How To Make Working From Home Actually Work For You

 
Working from hard from home, or hardly working, eh?

Working from hard from home, or hardly working, eh?

Despite some companies walking back their telecommuting policies, it can absolutely work.

There’s much to be said about the present state of telecommuting. While a recent report shows that the work-from-wherever trend has increased by 115 percent worldwide from 2005 to 2015, there’s been some notable high-profile fumbling in recent months. And none more publicized than IBM rescinding its touted work-form-home program after being an early and broad-scale adopter. 

The move was allegedly made in an effort to reignite in-person collaboration. But their "come back to work or find a new job" approach took many by surprise, considering their huge workforce is comprised of 40 percent of employees who work in non-traditional setups. This was also coming off 20 straight quarters of losses, so the optics were essentially that they had to do something. 

And yet despite IBM apparently eating a bit of crow, in a recent article published on Fast Company, Jay Friedman, COO of marketing agency Goodway Group, put forward a strong defense of remote work setups, and large-scale ones at that.

With 400 employees, Friedman insists it’s not the notion of telecommuting itself that is flawed, but a failure to establish an appropriate and supportive work culture. Here are some of his key points:

Let everyone in on the perk.

Giving the freedom to some employees but not all can create resentment. Having the ability to do even small things like cook at home and spend time with your family (even if it’s only peripheral, because you are working, aren’t you?) goes a really long way in terms of personal happiness.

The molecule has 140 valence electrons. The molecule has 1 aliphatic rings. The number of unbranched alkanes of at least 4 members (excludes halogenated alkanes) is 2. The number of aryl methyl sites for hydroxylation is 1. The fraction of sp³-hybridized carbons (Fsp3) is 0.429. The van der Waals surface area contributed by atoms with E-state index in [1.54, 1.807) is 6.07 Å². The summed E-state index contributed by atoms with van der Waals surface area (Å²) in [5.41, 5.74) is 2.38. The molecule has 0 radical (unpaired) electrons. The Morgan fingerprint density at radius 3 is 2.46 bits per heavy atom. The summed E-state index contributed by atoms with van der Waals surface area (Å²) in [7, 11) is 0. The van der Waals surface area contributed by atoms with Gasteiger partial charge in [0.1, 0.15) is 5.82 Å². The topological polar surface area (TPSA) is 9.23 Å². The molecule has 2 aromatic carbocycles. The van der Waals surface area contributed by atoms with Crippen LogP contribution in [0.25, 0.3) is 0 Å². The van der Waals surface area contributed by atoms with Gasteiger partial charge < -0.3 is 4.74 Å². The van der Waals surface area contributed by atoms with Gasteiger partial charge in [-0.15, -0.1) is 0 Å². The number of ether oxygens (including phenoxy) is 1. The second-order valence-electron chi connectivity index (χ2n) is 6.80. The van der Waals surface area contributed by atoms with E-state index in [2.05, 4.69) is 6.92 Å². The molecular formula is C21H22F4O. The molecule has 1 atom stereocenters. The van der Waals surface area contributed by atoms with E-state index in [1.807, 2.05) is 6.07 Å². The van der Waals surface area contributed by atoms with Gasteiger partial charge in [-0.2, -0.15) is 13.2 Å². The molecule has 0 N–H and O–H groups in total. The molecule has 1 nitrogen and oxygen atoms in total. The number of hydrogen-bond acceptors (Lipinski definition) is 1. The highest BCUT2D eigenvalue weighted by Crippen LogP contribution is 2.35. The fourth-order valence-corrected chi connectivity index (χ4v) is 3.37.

But in order to do that, you have to hire the right kind of people so you know the work will get done.

Most people know whether they’re the type that gets a lot done in solitude or thrive better in a group environment. Goodway uses the Wonderlic Personnel Test to determine whether a candidate possesses “achievement striving,” “dependability,” and “efficiency” qualities, which can indicate they’ll be a good work-from-home candidate. But that doesn’t mean they won’t hire people who prefer a more office-like setting; employees are provided passes to co-working spaces like WeWork.

Set up processes like your career depends on it (because it really does).

A work-from-setup—especially on a large scale—relies heavily on processes and documenting conversations and tasks so that everyone’s on the same page and has something to refer back to. 

Have awesome, company-wide, in-person events every so often.

Distance makes the heart grow fonder, etc. If you don’t see your work fam all the time, it’ll be all the sweeter when you do get to hang at a company retreat and you’ll be excited to catch up on life and work.

And his last, perhaps most difficult thing for employers to commit to: You gotta go all in. “One of the main reasons companies screw up while trying to create flexible work environments is because they do it halfway (two days a week, for instance) or as an exception for some and not all," he says. "The 'right mix' is that there is no mix that’s right: You’ve got to go all in and commit to a fully remote culture.”

Preach, Jay.

Words: Deena Drewis
Photo: Daria Kobayashi Ritch